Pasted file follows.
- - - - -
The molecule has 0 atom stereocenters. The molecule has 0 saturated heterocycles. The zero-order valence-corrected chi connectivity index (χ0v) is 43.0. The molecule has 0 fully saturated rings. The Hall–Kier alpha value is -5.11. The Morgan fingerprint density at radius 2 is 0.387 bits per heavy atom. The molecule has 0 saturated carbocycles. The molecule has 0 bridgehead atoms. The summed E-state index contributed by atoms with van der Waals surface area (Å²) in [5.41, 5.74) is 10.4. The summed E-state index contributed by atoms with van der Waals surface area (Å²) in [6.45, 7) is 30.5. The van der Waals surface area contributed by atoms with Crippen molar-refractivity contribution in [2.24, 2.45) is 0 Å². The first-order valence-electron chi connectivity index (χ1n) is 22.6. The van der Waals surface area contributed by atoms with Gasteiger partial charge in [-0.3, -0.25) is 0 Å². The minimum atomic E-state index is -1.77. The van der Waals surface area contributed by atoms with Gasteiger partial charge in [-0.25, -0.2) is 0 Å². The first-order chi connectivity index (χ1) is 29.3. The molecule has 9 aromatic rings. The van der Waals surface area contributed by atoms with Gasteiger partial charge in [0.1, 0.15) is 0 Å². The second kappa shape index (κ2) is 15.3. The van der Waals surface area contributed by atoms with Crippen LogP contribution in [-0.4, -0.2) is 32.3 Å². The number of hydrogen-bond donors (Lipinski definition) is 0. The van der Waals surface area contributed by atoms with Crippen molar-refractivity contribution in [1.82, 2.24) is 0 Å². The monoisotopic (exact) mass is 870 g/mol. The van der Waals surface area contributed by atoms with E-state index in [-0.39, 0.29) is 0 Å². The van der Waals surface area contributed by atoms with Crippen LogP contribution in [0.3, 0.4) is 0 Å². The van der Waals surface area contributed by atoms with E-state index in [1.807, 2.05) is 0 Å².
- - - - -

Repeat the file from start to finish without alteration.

The molecule has 0 atom stereocenters. The molecule has 0 saturated heterocycles. The zero-order valence-corrected chi connectivity index (χ0v) is 43.0. The molecule has 0 fully saturated rings. The Hall–Kier alpha value is -5.11. The Morgan fingerprint density at radius 2 is 0.387 bits per heavy atom. The molecule has 0 saturated carbocycles. The molecule has 0 bridgehead atoms. The summed E-state index contributed by atoms with van der Waals surface area (Å²) in [5.41, 5.74) is 10.4. The summed E-state index contributed by atoms with van der Waals surface area (Å²) in [6.45, 7) is 30.5. The van der Waals surface area contributed by atoms with Crippen molar-refractivity contribution in [2.24, 2.45) is 0 Å². The first-order valence-electron chi connectivity index (χ1n) is 22.6. The van der Waals surface area contributed by atoms with Gasteiger partial charge in [-0.3, -0.25) is 0 Å². The minimum atomic E-state index is -1.77. The van der Waals surface area contributed by atoms with Gasteiger partial charge in [-0.25, -0.2) is 0 Å². The first-order chi connectivity index (χ1) is 29.3. The molecule has 9 aromatic rings. The van der Waals surface area contributed by atoms with Gasteiger partial charge in [0.1, 0.15) is 0 Å². The second kappa shape index (κ2) is 15.3. The van der Waals surface area contributed by atoms with Crippen LogP contribution in [-0.4, -0.2) is 32.3 Å². The number of hydrogen-bond donors (Lipinski definition) is 0. The van der Waals surface area contributed by atoms with Crippen molar-refractivity contribution in [1.82, 2.24) is 0 Å². The monoisotopic (exact) mass is 870 g/mol. The van der Waals surface area contributed by atoms with E-state index in [-0.39, 0.29) is 0 Å². The van der Waals surface area contributed by atoms with Crippen LogP contribution in [0.3, 0.4) is 0 Å². The van der Waals surface area contributed by atoms with E-state index in [1.807, 2.05) is 0 Å².